RESEARCH INTERESTS: Our current research endevours have two main foci: Eco-immunology and Evolutionary Genetics.

Eco-immunology investigates the ecological causes of host immune system variation, which is driven by the interaction of the host, pathogen, and environment. Ultimately, such host variation influences disease prevalence and intensity, which contributes to disease dynamics in natural systems. Our interests in this new field revolve around three areas, including (1) how spatiotemporal environmental variation shapes host immunity, (2) how environmentally-induced variation in vector immunity contributes to disease dynamics, and (3) how hosts strategically alter immune system investment according to host population parameters (density, sex ratio, breeding season), pathogen type (virulent vs. avirulent) and host status (age, sex, nutrition and reproductive opportunity). Some current eco-immunology projects include:

  • How anthropogenic disturbance modulates mosquito-vector immunity and disease transmission
  • How predicted climate change will influence insect immune system evolution
  • The role of contemporary seasonal dynamics on insect vector immunity.
  • Trans-generational effects of parental environment on offspring immunity


With regard to evolutionary genetics, my lab is interested in how genetic conflicts are both created and/or resolved by uniparentally inherited genetic elements; specifically mitochondria and Y-chromosomes. Some current evolutionary genetics projects include:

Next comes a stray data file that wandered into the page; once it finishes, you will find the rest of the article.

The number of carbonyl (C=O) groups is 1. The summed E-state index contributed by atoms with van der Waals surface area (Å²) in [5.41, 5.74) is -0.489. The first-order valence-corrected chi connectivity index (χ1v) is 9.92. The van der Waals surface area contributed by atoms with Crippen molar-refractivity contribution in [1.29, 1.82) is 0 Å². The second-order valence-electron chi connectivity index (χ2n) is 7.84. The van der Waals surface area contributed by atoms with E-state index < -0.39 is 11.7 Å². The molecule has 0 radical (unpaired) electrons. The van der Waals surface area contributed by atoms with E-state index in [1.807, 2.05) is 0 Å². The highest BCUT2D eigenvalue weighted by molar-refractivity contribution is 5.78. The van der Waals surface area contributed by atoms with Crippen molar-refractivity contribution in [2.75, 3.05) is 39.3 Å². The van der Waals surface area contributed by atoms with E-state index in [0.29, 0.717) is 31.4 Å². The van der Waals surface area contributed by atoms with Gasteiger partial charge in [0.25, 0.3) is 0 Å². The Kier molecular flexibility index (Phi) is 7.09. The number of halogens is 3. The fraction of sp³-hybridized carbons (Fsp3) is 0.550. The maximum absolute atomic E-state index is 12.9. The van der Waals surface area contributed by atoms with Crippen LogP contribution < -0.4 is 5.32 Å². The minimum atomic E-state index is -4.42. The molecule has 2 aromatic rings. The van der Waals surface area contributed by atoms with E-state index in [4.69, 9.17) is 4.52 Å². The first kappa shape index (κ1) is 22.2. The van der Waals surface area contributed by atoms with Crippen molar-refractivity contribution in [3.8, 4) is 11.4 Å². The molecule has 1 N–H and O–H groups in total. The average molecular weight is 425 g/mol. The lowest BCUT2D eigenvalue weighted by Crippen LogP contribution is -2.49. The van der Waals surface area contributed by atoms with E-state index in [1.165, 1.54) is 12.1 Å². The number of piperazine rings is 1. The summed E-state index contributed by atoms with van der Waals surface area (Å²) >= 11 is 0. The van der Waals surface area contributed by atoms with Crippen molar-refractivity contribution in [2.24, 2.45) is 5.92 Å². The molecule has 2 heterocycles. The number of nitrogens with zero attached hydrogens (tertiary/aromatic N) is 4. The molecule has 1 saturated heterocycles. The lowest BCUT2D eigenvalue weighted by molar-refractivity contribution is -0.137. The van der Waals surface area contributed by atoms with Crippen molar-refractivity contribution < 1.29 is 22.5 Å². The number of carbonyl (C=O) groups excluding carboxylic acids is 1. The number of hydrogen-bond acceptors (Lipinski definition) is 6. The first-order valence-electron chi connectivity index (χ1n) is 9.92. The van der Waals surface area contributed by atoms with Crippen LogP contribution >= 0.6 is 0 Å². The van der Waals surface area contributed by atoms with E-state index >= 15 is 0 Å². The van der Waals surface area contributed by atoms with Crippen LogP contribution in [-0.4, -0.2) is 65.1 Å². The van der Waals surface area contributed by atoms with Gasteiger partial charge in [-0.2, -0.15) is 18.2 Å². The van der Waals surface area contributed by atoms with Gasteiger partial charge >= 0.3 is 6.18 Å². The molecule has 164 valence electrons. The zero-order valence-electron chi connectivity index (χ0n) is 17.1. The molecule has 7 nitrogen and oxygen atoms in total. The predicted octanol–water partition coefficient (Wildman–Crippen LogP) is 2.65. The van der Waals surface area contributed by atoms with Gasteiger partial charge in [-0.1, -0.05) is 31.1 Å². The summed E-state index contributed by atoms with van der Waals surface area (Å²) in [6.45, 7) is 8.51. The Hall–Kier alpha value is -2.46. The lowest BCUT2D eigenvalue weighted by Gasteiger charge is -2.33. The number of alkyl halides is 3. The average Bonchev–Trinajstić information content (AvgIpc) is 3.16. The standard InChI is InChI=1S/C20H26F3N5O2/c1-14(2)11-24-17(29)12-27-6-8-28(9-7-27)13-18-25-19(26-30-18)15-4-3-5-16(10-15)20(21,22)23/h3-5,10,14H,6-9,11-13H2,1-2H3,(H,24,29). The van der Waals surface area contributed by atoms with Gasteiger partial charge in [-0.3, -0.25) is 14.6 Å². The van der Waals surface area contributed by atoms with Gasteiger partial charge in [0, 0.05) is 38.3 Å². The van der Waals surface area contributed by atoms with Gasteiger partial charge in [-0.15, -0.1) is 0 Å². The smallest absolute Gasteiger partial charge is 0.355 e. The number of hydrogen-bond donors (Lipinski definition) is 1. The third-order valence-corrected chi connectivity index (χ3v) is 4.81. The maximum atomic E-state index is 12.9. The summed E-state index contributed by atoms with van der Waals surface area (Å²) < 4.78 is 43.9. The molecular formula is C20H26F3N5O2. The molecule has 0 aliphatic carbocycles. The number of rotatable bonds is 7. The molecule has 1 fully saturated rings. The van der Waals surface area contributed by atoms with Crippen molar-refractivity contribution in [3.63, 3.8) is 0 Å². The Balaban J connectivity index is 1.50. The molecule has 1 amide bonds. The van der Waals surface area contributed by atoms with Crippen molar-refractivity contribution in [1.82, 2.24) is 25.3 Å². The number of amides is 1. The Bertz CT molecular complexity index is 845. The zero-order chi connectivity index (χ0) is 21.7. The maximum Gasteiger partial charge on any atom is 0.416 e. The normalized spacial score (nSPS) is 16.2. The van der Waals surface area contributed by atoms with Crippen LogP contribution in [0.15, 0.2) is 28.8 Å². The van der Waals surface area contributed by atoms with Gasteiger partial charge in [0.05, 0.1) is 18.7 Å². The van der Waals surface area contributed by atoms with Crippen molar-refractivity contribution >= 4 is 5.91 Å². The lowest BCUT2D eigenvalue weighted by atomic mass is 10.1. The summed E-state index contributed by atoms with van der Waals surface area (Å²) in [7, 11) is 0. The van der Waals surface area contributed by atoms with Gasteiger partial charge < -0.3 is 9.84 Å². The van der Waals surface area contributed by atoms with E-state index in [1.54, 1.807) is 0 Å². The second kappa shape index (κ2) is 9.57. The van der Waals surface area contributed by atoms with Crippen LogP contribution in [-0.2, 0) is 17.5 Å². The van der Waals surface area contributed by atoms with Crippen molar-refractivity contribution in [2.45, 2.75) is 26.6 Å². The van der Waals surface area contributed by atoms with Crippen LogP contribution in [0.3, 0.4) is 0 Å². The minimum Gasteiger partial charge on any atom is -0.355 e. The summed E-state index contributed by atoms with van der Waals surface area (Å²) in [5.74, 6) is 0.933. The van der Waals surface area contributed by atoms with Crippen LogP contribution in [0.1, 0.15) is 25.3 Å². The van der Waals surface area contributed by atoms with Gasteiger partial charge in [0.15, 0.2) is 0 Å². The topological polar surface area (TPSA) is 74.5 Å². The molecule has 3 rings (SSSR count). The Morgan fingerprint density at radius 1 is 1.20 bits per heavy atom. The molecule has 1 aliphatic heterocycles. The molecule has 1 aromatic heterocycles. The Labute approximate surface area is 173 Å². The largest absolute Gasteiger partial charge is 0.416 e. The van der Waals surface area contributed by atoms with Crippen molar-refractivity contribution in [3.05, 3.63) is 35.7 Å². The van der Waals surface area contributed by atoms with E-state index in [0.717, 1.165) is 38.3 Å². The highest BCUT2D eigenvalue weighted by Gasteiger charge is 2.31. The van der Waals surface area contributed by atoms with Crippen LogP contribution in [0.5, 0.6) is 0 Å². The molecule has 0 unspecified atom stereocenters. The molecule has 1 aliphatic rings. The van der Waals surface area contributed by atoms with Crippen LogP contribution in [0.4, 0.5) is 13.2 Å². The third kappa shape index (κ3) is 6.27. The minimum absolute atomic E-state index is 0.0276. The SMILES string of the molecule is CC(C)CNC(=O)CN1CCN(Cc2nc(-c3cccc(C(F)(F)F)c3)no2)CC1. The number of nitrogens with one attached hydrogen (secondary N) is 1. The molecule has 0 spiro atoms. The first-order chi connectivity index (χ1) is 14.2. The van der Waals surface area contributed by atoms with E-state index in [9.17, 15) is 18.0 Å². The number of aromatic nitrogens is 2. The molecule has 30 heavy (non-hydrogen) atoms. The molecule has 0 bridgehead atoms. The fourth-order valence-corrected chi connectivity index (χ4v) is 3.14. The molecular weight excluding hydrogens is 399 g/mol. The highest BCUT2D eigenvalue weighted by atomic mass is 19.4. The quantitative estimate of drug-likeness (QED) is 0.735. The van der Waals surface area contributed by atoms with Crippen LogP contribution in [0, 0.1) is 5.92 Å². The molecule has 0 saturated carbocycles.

• How mitochondria affect disease in humans
  • The potential for Y-chromosomes to dramatically reduce evolutionary rates
  • The role of Y-chromosomes in male reproductive and immune systems trade-offs.

RESEARCH APPROACH: Our research program has become an amalgamation of methods, drawing theory and technique from several different disciplines within evolutionary biology. For instance, to understand general evolutionary constraints within metapopulations or within whole organisms, we draw on population and quantitative genetic techniques, respectively. To understand complex interactions between the environment and organism physiology, we employ a life histories approach. To understand the constraints on immune system evolution, we use sub-organismal genetic analysis and transcriptomics.

Although our research objectives are generalizable to all animals, we have come to rely heavily on several insect systems, including the ground cricket Allonemobius socius, the fruit fly Drosophila melanogaster, the Asian Citrus psyllid Diaphorina citri, and the yellow fever mosquito, Aedes aegypti. These systems offer ease of laboratory manipulation while also providing the opportunity for field-based projects.